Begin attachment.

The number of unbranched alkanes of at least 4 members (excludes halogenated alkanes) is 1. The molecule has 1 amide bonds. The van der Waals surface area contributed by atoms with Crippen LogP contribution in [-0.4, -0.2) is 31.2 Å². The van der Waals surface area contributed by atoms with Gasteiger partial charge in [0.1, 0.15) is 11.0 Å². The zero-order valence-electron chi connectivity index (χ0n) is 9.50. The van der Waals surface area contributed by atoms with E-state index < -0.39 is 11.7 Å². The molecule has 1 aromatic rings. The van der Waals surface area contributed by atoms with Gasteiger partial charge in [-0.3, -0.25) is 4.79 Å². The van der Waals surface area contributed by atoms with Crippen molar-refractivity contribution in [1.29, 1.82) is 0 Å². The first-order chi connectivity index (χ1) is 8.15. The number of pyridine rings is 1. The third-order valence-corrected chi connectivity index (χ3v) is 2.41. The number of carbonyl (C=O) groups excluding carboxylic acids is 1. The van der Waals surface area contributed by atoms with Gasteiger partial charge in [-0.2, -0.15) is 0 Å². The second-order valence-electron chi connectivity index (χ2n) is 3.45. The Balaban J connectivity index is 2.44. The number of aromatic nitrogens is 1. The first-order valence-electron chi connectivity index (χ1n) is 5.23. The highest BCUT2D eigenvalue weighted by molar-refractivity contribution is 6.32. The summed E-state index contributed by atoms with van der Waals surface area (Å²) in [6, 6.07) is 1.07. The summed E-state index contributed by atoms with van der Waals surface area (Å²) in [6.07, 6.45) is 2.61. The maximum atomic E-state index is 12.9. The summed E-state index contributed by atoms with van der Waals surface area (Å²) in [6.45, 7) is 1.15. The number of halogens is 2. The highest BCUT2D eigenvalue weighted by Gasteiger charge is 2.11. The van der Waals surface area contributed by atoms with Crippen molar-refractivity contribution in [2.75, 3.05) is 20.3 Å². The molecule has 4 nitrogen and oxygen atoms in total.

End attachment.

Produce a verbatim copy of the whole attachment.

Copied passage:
The number of unbranched alkanes of at least 4 members (excludes halogenated alkanes) is 1. The molecule has 1 amide bonds. The van der Waals surface area contributed by atoms with Crippen LogP contribution in [-0.4, -0.2) is 31.2 Å². The van der Waals surface area contributed by atoms with Gasteiger partial charge in [0.1, 0.15) is 11.0 Å². The zero-order valence-electron chi connectivity index (χ0n) is 9.50. The van der Waals surface area contributed by atoms with E-state index < -0.39 is 11.7 Å². The molecule has 1 aromatic rings. The van der Waals surface area contributed by atoms with Gasteiger partial charge in [-0.3, -0.25) is 4.79 Å². The van der Waals surface area contributed by atoms with Crippen molar-refractivity contribution in [1.29, 1.82) is 0 Å². The first-order chi connectivity index (χ1) is 8.15. The number of pyridine rings is 1. The third-order valence-corrected chi connectivity index (χ3v) is 2.41. The number of carbonyl (C=O) groups excluding carboxylic acids is 1. The van der Waals surface area contributed by atoms with Gasteiger partial charge in [-0.2, -0.15) is 0 Å². The second-order valence-electron chi connectivity index (χ2n) is 3.45. The Balaban J connectivity index is 2.44. The number of aromatic nitrogens is 1. The first-order valence-electron chi connectivity index (χ1n) is 5.23. The highest BCUT2D eigenvalue weighted by molar-refractivity contribution is 6.32. The summed E-state index contributed by atoms with van der Waals surface area (Å²) in [6, 6.07) is 1.07. The summed E-state index contributed by atoms with van der Waals surface area (Å²) in [6.07, 6.45) is 2.61. The maximum atomic E-state index is 12.9. The summed E-state index contributed by atoms with van der Waals surface area (Å²) in [6.45, 7) is 1.15. The number of halogens is 2. The highest BCUT2D eigenvalue weighted by Gasteiger charge is 2.11. The van der Waals surface area contributed by atoms with Crippen molar-refractivity contribution in [2.75, 3.05) is 20.3 Å². The molecule has 4 nitrogen and oxygen atoms in total.